Study Estimates Ecological Costs of Overeating
The United Nations (UN) estimates that rich countries throw away nearly as much food as the entire net production of sub-Saharan Africa—about 230 million tons per year. But is it any less a waste to eat the excess food?
Morally, it’s equivocal. Nutritionally, it depends. However, the land, water, and carbon footprints are just the same.
In fact, researchers in Italy have proposed a way to measure the ecological impact of global food wastage due to excessive consumption. First, they estimated the net excess body weight of each country’s population—based on BMI and height data—and distributed its energy content among food groups according to national availability.
Published in Frontiers in Nutrition, the results suggest that direct food waste—thrown away or lost from field to fork—is a mere hors d’oeuvre.
“Excess body weight corresponds to roughly 140 billion tons of food waste globally,” reports group lead Mauro Serafini, PhD, of Italy’s University of Teramo.
This figure is a snapshot of the current world population’s accumulated dietary excesses, not a rate of overconsumption. It is, however, orders of magnitude higher than current annual direct food waste, estimated at 1.3 billion tons.
The disproportionate impact of what Serafini’s group deems “metabolic food waste” grows when its ecological costs are calculated, using per-kilo values from thousands of food lifecycle assessments. Fruits, vegetables, roots, and tubers have the highest direct wastage rates, but excess energy consumption is dominated by more calorie-dense foods, which typically entail more land, water, and greenhouse gases to produce.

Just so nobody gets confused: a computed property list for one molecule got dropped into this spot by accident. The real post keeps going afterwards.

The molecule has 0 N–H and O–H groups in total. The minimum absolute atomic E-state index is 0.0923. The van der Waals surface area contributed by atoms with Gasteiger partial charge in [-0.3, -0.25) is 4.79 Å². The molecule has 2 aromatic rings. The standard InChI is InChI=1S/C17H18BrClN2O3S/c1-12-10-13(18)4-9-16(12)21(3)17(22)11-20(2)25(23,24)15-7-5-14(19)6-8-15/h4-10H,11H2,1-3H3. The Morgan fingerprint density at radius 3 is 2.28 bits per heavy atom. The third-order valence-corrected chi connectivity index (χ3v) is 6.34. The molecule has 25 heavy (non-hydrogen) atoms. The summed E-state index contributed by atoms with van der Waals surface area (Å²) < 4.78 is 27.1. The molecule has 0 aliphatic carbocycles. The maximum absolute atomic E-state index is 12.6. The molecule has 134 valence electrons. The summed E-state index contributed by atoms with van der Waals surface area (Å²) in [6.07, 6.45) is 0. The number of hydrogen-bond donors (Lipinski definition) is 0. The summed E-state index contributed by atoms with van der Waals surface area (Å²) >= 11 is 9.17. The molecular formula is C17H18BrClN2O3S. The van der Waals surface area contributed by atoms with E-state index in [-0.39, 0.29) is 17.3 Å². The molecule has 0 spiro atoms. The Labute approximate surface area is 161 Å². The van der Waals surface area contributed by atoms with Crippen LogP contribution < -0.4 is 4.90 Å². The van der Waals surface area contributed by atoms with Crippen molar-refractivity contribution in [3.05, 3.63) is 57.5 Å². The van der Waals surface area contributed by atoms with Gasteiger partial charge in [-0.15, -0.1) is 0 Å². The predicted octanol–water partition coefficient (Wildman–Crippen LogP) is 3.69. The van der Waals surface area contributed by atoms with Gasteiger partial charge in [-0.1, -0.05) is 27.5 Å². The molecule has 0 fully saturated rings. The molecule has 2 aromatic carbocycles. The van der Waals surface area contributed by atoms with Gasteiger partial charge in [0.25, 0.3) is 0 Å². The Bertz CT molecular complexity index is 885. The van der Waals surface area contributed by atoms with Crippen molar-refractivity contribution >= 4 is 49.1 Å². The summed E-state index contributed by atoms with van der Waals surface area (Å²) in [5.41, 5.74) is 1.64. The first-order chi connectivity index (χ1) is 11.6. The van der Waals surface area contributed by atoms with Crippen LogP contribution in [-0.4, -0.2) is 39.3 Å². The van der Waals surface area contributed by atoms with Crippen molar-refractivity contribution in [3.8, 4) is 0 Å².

Indeed, it’s estimated that growing the world’s metabolic food waste would be expected to generate the equivalent of 240 billion tons of carbon dioxide, roughly the amount mankind released burning fossil fuels over the last seven years combined. Notably, the European Union, North America, and Oceania collectively contribute as much to this estimate as the rest of the world combined, with meat, eggs, and dairy accounting for 75%.
The findings suggest numerous variables and areas for further study. For example, the total land and water figures are difficult to interpret, as they don’t take into account how long land is required to grow different foods, or the redistribution of water, which isn’t lost per se via agriculture.
Furthermore, though based on public data collected by the UN, the World Health Organization, and other prominent sources, the approach incorporates a degree of methodological and conceptual uncertainty. The calculations are based on national availability of the main food commodities, not average food intake or typical sources of excess calories among the overweight and obese. The researchers also assumed that bodyweight beyond BMI 21.7, the midpoint of the accepted “healthy range” associated with lowest all-cause mortality, was entirely excessive, ie, all fat. Finally, the way excess body weight may change over time, or how much of it would vanish if physical activity were increased to more healthful levels, are additional variables that would benefit from future study.— Source: Frontiers